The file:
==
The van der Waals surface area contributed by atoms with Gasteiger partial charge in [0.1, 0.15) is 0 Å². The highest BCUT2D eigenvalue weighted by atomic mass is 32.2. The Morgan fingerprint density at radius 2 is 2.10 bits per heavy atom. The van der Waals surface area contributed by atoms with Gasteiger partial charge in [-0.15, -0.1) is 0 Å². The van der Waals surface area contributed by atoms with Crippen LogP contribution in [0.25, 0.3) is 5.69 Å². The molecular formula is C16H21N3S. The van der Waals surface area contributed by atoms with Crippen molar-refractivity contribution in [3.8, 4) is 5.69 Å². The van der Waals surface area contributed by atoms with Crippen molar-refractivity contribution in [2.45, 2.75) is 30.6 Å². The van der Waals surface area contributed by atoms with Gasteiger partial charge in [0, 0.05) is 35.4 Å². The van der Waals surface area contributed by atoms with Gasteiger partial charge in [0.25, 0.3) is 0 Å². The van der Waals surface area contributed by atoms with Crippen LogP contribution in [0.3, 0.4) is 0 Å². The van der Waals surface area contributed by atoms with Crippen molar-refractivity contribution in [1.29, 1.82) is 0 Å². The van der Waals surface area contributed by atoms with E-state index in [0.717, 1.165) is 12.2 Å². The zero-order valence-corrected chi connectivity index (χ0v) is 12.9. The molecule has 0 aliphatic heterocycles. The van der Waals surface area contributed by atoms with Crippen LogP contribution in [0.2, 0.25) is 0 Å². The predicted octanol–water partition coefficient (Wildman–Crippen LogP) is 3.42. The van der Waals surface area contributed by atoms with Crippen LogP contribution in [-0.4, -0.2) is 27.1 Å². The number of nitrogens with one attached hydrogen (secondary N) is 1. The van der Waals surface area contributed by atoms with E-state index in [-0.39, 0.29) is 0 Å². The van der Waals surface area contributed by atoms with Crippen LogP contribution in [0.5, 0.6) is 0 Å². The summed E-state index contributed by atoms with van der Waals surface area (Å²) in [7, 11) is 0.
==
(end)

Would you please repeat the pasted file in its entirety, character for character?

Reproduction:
The van der Waals surface area contributed by atoms with Gasteiger partial charge in [0.1, 0.15) is 0 Å². The highest BCUT2D eigenvalue weighted by atomic mass is 32.2. The Morgan fingerprint density at radius 2 is 2.10 bits per heavy atom. The van der Waals surface area contributed by atoms with Gasteiger partial charge in [-0.15, -0.1) is 0 Å². The van der Waals surface area contributed by atoms with Crippen LogP contribution in [0.25, 0.3) is 5.69 Å². The molecular formula is C16H21N3S. The van der Waals surface area contributed by atoms with Crippen molar-refractivity contribution in [3.8, 4) is 5.69 Å². The van der Waals surface area contributed by atoms with Crippen molar-refractivity contribution in [2.45, 2.75) is 30.6 Å². The van der Waals surface area contributed by atoms with Gasteiger partial charge in [0, 0.05) is 35.4 Å². The van der Waals surface area contributed by atoms with Gasteiger partial charge in [0.25, 0.3) is 0 Å². The van der Waals surface area contributed by atoms with Crippen LogP contribution in [0.3, 0.4) is 0 Å². The van der Waals surface area contributed by atoms with Crippen molar-refractivity contribution in [1.29, 1.82) is 0 Å². The van der Waals surface area contributed by atoms with E-state index in [0.717, 1.165) is 12.2 Å². The zero-order valence-corrected chi connectivity index (χ0v) is 12.9. The molecule has 0 aliphatic heterocycles. The van der Waals surface area contributed by atoms with Crippen LogP contribution in [0.2, 0.25) is 0 Å². The predicted octanol–water partition coefficient (Wildman–Crippen LogP) is 3.42. The van der Waals surface area contributed by atoms with Crippen LogP contribution in [-0.4, -0.2) is 27.1 Å². The number of nitrogens with one attached hydrogen (secondary N) is 1. The van der Waals surface area contributed by atoms with E-state index in [-0.39, 0.29) is 0 Å². The van der Waals surface area contributed by atoms with Crippen LogP contribution in [0.5, 0.6) is 0 Å². The summed E-state index contributed by atoms with van der Waals surface area (Å²) in [7, 11) is 0.